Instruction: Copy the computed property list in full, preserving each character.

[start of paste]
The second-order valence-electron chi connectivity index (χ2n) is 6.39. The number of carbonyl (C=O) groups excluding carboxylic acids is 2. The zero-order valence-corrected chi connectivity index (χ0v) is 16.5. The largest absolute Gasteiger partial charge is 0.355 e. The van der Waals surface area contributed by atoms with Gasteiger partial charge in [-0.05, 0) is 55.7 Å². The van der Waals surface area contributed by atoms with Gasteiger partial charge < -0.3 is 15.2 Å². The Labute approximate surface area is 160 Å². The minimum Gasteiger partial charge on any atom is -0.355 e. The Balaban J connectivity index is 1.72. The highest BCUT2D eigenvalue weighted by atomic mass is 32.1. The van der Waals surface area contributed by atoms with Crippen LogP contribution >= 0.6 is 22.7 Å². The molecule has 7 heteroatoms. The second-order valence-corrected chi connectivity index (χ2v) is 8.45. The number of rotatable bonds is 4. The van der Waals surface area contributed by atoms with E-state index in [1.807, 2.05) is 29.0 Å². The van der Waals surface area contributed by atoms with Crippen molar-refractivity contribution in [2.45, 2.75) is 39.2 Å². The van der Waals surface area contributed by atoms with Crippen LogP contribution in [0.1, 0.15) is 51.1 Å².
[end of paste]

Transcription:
The second-order valence-electron chi connectivity index (χ2n) is 6.39. The number of carbonyl (C=O) groups excluding carboxylic acids is 2. The zero-order valence-corrected chi connectivity index (χ0v) is 16.5. The largest absolute Gasteiger partial charge is 0.355 e. The van der Waals surface area contributed by atoms with Gasteiger partial charge in [-0.05, 0) is 55.7 Å². The van der Waals surface area contributed by atoms with Gasteiger partial charge < -0.3 is 15.2 Å². The Labute approximate surface area is 160 Å². The minimum Gasteiger partial charge on any atom is -0.355 e. The Balaban J connectivity index is 1.72. The highest BCUT2D eigenvalue weighted by atomic mass is 32.1. The van der Waals surface area contributed by atoms with Crippen LogP contribution >= 0.6 is 22.7 Å². The molecule has 7 heteroatoms. The second-order valence-corrected chi connectivity index (χ2v) is 8.45. The number of rotatable bonds is 4. The van der Waals surface area contributed by atoms with E-state index in [1.807, 2.05) is 29.0 Å². The van der Waals surface area contributed by atoms with Crippen molar-refractivity contribution in [2.45, 2.75) is 39.2 Å². The van der Waals surface area contributed by atoms with Crippen LogP contribution in [0.1, 0.15) is 51.1 Å².